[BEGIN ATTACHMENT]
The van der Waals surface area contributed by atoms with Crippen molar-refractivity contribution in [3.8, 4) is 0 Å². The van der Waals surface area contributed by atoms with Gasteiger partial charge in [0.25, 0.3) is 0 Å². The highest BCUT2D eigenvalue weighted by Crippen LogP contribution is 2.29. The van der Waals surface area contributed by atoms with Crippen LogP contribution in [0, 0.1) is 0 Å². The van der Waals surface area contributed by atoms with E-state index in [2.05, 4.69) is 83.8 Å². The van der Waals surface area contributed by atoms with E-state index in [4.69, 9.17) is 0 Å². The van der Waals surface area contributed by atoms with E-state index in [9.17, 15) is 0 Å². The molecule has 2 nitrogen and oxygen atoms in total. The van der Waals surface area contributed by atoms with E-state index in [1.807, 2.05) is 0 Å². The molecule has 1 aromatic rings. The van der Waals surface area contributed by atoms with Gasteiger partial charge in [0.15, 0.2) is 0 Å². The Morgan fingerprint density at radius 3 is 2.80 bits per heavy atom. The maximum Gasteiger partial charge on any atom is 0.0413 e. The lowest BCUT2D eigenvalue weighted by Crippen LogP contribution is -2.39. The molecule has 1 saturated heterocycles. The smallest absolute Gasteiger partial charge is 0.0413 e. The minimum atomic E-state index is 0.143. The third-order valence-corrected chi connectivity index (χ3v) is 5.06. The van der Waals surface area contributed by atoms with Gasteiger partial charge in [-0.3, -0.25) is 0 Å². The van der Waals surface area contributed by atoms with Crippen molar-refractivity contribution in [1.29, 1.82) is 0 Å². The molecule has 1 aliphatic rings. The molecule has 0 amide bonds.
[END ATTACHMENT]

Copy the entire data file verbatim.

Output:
The van der Waals surface area contributed by atoms with Crippen molar-refractivity contribution in [3.8, 4) is 0 Å². The van der Waals surface area contributed by atoms with Gasteiger partial charge in [0.25, 0.3) is 0 Å². The highest BCUT2D eigenvalue weighted by Crippen LogP contribution is 2.29. The van der Waals surface area contributed by atoms with Crippen LogP contribution in [0, 0.1) is 0 Å². The van der Waals surface area contributed by atoms with E-state index in [2.05, 4.69) is 83.8 Å². The van der Waals surface area contributed by atoms with E-state index in [4.69, 9.17) is 0 Å². The van der Waals surface area contributed by atoms with E-state index in [9.17, 15) is 0 Å². The molecule has 2 nitrogen and oxygen atoms in total. The van der Waals surface area contributed by atoms with E-state index in [1.807, 2.05) is 0 Å². The molecule has 1 aromatic rings. The van der Waals surface area contributed by atoms with Gasteiger partial charge in [0.15, 0.2) is 0 Å². The Morgan fingerprint density at radius 3 is 2.80 bits per heavy atom. The maximum Gasteiger partial charge on any atom is 0.0413 e. The lowest BCUT2D eigenvalue weighted by Crippen LogP contribution is -2.39. The molecule has 1 saturated heterocycles. The smallest absolute Gasteiger partial charge is 0.0413 e. The minimum atomic E-state index is 0.143. The third-order valence-corrected chi connectivity index (χ3v) is 5.06. The van der Waals surface area contributed by atoms with Gasteiger partial charge in [-0.3, -0.25) is 0 Å². The van der Waals surface area contributed by atoms with Crippen molar-refractivity contribution in [1.29, 1.82) is 0 Å². The molecule has 1 aliphatic rings. The molecule has 0 amide bonds.